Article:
And so it seems that, while it may well be "The Kids Are All Right", when it comes to the Bechdel Test, kids don't count. Those judges are a bunch of anti-small-fry bastards!

I wonder if Lethal Weapon would pass an African-American-character Bechdel Test - if you eliminate the conversations between Murtaugh/Danny Glover and his family? ('Cause, they're just family; and family clearly wasn't a part of the story.) IOW, does Murtaugh talk to any other adult African-American character (i.e., family excluded), and about anything other than a white guy?

Of course, one might think that Murtaugh and Diana being great characters - and novel when the films were released - is what should be important.

IMO, the Bechdel Test ain't bad as a concept - as a way to "regard" a film - but I don't know how it can be reasonably defended as an up/down proxy, or even simply a touchstone, for judging whether a film is a good film from a female-character standpoint.

goldmund
05-02-2014, 11:36 AM
"Showgirls" must've gotten like a gold medal from the Bechdel Committee.

Richmond Weems
05-04-2014, 09:22 AM
As an exercise, I'd be curious to see what people came up with as the most offensively sexist movie that passes it.

It's definitely not the most offensively sexist movie (it's not even sexist, if we're thinking in terms of "offensive" though I'm sure it was offensive to some), but I don't think BOUND passes the Bechdel test.

Which makes the Bechdel test, as Mike Tyson would say, ludacrisp.

scripto80
05-04-2014, 03:43 PM
I've got a sci-fi adventure script with an all-female cast. Can't even get the logline read...
Just because it's true don't mean the execs are listening (or even reading the article)... :(

This makes me so sad. Also, I'm not AT ALL surprised.

Most of my concepts feature a female lead, or co-lead, or ensemble. My manager recently asked "Do you HAVE to do it like that? You know you're stacking the deck, right?"

My response was, no, I don't HAVE to do anything. I want to. I CAN write almost anything, but I WANT to write this because it comes most naturally for me. And I know it won't be easy -- yet. But if you believe in me and what I write and we'll change some things. This is the future, trust me.

He accepted this. He knows it won't be the easiest stuff to shop, but he knows it's where my passion lies and I do my best writing when I'm passionate about something.

WaitForIt
05-04-2014, 03:53 PM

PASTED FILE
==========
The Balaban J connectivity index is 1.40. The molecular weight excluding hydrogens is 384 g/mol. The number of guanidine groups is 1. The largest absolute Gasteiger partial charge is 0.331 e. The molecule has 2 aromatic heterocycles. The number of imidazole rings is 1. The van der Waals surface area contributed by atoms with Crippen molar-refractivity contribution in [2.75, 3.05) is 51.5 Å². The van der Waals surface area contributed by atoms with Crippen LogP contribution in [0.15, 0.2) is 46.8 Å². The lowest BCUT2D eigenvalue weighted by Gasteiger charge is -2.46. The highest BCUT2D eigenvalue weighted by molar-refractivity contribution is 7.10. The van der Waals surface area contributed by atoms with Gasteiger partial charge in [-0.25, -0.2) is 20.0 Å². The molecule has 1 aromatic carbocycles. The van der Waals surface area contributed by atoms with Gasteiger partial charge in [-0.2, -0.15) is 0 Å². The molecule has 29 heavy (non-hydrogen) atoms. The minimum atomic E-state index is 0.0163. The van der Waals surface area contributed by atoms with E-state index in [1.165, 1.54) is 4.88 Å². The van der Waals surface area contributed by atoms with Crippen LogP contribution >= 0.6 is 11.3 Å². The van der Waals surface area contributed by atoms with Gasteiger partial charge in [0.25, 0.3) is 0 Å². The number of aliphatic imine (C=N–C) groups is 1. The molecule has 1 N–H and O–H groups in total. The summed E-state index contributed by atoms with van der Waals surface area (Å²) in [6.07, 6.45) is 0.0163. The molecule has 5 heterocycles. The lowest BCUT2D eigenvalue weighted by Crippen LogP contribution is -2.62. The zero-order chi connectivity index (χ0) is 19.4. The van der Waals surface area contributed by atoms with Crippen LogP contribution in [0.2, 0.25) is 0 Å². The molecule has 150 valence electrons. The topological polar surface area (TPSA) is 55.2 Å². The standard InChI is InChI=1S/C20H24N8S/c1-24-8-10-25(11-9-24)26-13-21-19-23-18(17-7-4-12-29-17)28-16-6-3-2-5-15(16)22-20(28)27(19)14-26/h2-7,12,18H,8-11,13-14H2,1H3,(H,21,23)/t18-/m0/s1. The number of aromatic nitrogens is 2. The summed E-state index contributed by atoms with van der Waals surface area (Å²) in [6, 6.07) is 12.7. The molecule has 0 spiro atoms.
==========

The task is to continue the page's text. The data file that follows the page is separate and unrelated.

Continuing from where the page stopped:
The Bechdel test bothers me because of its constraints. To pass the test it mandates:

1. It has to have at least two [named] women in it.
2. Who talk to each other.
3. About something besides a man.

All my scripts have female leads yet would fail because my characters live in a world dominated by men so at some point they're talking about men. For example:

Future set thriller -- my female lead has to talk to the mother of her missing CI (teenage boy) only to find the kid has fallen under the influence of a renegade former male cop trained by my lead's father. Two women talking about two males -- one, a teen, the other, adult. Fail the test!

Period piece western -- my female lead talks to the young woman who stepped in to stop the near-rape of my lead and later tells her 'heroine' about the things her aspiring rapist said to her which caused her shame. Two women talking about a male rapist. Fail the test!

YA thriller -- a teen girl feeling guilty her blunder during a driving lesson her father was giving her led to his death in a hit and run. She's projecting a lot of her guilt as anger onto her mother. Mother and daughter sit down to hash this out and, of course their mutual feelings about the father are discussed. Two women talking about a dead man. Fail the test!

Not to mention the earlier rom-coms I wrote all fail the test. If we look at where the Bechdel test originally came from -- a joke in a 1985 comic strip about lesbian life (Dykes To Watch Out For (http://en.wikipedia.org/wiki/Bechdel_test)) -- you'll find it was poking fun at rom coms at the time.

Yet somehow this has become a legitimate test any writer, male or female, must strive to meet or else be doomed as sexist.

The Bechdel test sucks.

Wait, wait, wait ... I might be misunderstanding. I thought a film passed the Bechdel Test if the two named women talked to each other about something besides a man at least one time.

What I'm reading from your post is that you feel that your films fail the Bechdel Test because two named women talk to each other about a man one time, therefore rendering moot all other conversations they might have about things besides a man.

Do you see the distinction? Which one is correct?

sc111
05-05-2014, 08:53 AM
Wait, wait, wait ... I might be misunderstanding. I thought a film passed the Bechdel Test if the two named women talked to each other about something besides a man at least one time.

What I'm reading from your post is that you feel that your films fail the Bechdel Test because two named women talk to each other about a man one time, therefore rendering moot all other conversations they might have about things besides a man.

Do you see the distinction? Which one is correct?

Who knows which is correct? The original test was mentioned in four panels of a comic strip. I find it ludicrous people are using it as if it's a true diagnostic that achieves something of value.

canela
05-05-2014, 11:42 AM
I've got a sci-fi adventure script with an all-female cast. Can't even get the logline read...

This reminded me of Orphan Black, a cool, very addictive Canadian sci-fi series that is female-led by multiples.

WaitForIt
05-05-2014, 02:12 PM
Who knows which is correct? The original test was mentioned in four panels of a comic strip. I find it ludicrous people are using it as if it's a true diagnostic that achieves something of value.

Well, as Ronaldinho said, "The Bechtel test is a great way to talk about movies and the ecosystem of Hollywood; it's a terrible way to talk about any one specific movie."